Designing an effective policy: agenda setting
Designing a policy firstly requires knowledge about what it is and what is the nature of its content. In fact, to do something ‘as a matter of policy’ is to do it as a general rule. This is the distinction between ‘policy’ and ‘administration’, between ‘legislating’ policy and ‘executing’ it. Policymakers of the most ambitious sort aspire to ‘make policy’ in that general rule-setting way, envisioning administrators applying those general rules to particular cases in a minimally discretionary fashion (The oxford handbook of public policy, Moran et al. eds. 2006). Designing a policy equate to identify an actual issue, assess it and raise awareness about it as well as providing practical steps that will help solving the problem. In order to achieve such a task successfully, policymakers must be aware of what is currently referred to as agenda setting, that is ‘the process by which problems and alternative solutions gain or lose public and elite attention.’ The reality is that there are so many issues to be resolved at the same time and there are various organisations focusing on different issues which required the same amount of attention from the state and other stakeholders. The whole situation can sometimes be compared to a fiercely battle into an arena where different entities and organisations are competing to raise their issues. In such conditions, the point is to examine what possible avenues policymakers can explore to ensure that their concerns are inscribed on the restricted agenda space already occupied by various other issues. Firstly, policymakers have the responsibility to make the public and decision-makers adhere to their policies. There is an urgent need to find the link between the general rules that are being designed and the issues experienced on the ground. The depiction of problems and or solutions is a crucial step to undertake. The reality is that people, for a variety of reasons might deny the existence of issues raised by CBO. Within this context, it becomes crucial not only to raise these issues, but also to find avenues to convince the public of their genuine existence and consequences. It is in this sense that policy-making is all about persuasion and ‘the way a problem is defined is an important part of this persuasive process and is important in the choice of solutions’ (Handbook of Public Policy Analysis Theory, Politics, and Methods (2007) Fisher F. et al.). Secondly if despite the depiction of the problems, consequences and solutions, CBO still do not have them on the agenda, they ‘can prepare for the time when a crisis makes their issue more likely to occupy a more prominent space on the agenda’ (Handbook of Public Policy Analysis Theory, Politics, and Methods (2007) Fisher F. et al.). Generally, policies are organised around questions of what we as a political community should do, rather than just around questions of what it should be (The oxford handbook of public policy, Moran et al. eds. 2006). In this sense, policy-making appears to be ‘a mood more than a science, a loosely organised body of precepts and positions rather than a tightly integrated body of systematic knowledge, more art and craft than genuine ‘science’ (The oxford handbook of public policy, Moran et al. eds. 2006).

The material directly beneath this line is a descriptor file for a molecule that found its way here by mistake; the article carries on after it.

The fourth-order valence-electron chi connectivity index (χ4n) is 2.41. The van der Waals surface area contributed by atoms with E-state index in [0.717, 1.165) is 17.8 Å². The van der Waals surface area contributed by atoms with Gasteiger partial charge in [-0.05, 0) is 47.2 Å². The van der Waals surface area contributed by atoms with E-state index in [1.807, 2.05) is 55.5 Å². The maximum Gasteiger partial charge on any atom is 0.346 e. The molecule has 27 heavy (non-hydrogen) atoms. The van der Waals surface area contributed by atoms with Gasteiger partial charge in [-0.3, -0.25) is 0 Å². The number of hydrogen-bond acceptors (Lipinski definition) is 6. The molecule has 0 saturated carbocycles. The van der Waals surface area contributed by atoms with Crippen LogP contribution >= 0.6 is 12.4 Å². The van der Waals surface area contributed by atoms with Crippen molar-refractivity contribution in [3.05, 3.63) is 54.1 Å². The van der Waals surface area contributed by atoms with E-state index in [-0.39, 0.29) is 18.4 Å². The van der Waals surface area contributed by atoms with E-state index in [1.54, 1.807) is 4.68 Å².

One of the recurrent issues surrounding policy-making has to do with the language used by policymakers. Several disciplines have a particular lexicon that experts in the designated fields regularly refer to and in so doing, they sometimes appear to be talking to each other. It is crucial to keep in mind that decision-makers or high authorities in the government do not always possess the necessary expertise in a particular field. Therefore, anyone conceptualising a policy should use a language accessible to non-experts and non-professional individual who will be able to draw their own conclusion. To have people’s sympathy and to stimulate their adherence to a project, the opportunity to stand in front of them in person might not always be available. Providing such people with written words might well be the only available medium of communication at that time between the two sides. In such a situation, the fate of a particular proposal or policy could depend solely on the amount of intelligibility or clarity of those written words now in possession by readers. I have mentioned that policy is about persuasion but the point is to know how to really persuade decision- makers. Language remains a crucial ‘weapon’ of the policy designer and then the choice of such language should not be taken lightly. Language is without a doubt the most relevant feature in terms of communication process. The following observation says it all: